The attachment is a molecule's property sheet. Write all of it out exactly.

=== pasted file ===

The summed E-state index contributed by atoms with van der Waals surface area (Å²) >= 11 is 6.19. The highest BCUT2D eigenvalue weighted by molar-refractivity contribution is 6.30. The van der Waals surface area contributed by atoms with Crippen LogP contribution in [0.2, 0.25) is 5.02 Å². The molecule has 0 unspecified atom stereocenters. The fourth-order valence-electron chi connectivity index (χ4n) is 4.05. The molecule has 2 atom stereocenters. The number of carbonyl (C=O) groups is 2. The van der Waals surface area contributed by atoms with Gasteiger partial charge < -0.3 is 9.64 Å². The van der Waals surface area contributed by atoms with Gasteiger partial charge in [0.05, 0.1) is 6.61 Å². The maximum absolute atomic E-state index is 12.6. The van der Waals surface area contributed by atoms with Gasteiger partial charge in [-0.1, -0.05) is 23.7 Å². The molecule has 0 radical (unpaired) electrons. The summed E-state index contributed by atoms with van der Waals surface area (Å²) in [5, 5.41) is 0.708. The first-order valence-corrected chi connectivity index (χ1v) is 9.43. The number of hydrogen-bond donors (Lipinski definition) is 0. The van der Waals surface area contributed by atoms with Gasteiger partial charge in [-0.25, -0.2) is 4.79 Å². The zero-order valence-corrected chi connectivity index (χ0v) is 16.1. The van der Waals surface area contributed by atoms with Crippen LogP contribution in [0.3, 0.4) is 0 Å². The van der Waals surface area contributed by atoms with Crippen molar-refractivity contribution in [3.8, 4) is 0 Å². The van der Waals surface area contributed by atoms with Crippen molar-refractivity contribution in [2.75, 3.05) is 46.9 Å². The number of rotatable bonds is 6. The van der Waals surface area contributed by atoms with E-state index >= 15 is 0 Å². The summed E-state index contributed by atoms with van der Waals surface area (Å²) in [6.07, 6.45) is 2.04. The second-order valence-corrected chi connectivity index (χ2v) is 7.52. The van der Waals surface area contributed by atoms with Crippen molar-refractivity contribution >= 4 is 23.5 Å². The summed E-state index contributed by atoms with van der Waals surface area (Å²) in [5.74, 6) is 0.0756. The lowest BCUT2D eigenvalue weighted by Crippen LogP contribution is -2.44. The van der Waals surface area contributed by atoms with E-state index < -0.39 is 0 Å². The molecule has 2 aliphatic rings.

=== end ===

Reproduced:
The summed E-state index contributed by atoms with van der Waals surface area (Å²) >= 11 is 6.19. The highest BCUT2D eigenvalue weighted by molar-refractivity contribution is 6.30. The van der Waals surface area contributed by atoms with Crippen LogP contribution in [0.2, 0.25) is 5.02 Å². The molecule has 0 unspecified atom stereocenters. The fourth-order valence-electron chi connectivity index (χ4n) is 4.05. The molecule has 2 atom stereocenters. The number of carbonyl (C=O) groups is 2. The van der Waals surface area contributed by atoms with Gasteiger partial charge < -0.3 is 9.64 Å². The van der Waals surface area contributed by atoms with Gasteiger partial charge in [0.05, 0.1) is 6.61 Å². The maximum absolute atomic E-state index is 12.6. The van der Waals surface area contributed by atoms with Gasteiger partial charge in [-0.1, -0.05) is 23.7 Å². The molecule has 0 radical (unpaired) electrons. The summed E-state index contributed by atoms with van der Waals surface area (Å²) in [5, 5.41) is 0.708. The first-order valence-corrected chi connectivity index (χ1v) is 9.43. The number of hydrogen-bond donors (Lipinski definition) is 0. The van der Waals surface area contributed by atoms with Gasteiger partial charge in [-0.25, -0.2) is 4.79 Å². The zero-order valence-corrected chi connectivity index (χ0v) is 16.1. The van der Waals surface area contributed by atoms with Crippen LogP contribution in [0.3, 0.4) is 0 Å². The van der Waals surface area contributed by atoms with Crippen molar-refractivity contribution in [3.8, 4) is 0 Å². The van der Waals surface area contributed by atoms with Crippen molar-refractivity contribution in [2.75, 3.05) is 46.9 Å². The number of rotatable bonds is 6. The van der Waals surface area contributed by atoms with E-state index >= 15 is 0 Å². The summed E-state index contributed by atoms with van der Waals surface area (Å²) in [6.07, 6.45) is 2.04. The second-order valence-corrected chi connectivity index (χ2v) is 7.52. The van der Waals surface area contributed by atoms with Crippen molar-refractivity contribution >= 4 is 23.5 Å². The summed E-state index contributed by atoms with van der Waals surface area (Å²) in [5.74, 6) is 0.0756. The lowest BCUT2D eigenvalue weighted by Crippen LogP contribution is -2.44. The van der Waals surface area contributed by atoms with E-state index < -0.39 is 0 Å². The molecule has 2 aliphatic rings.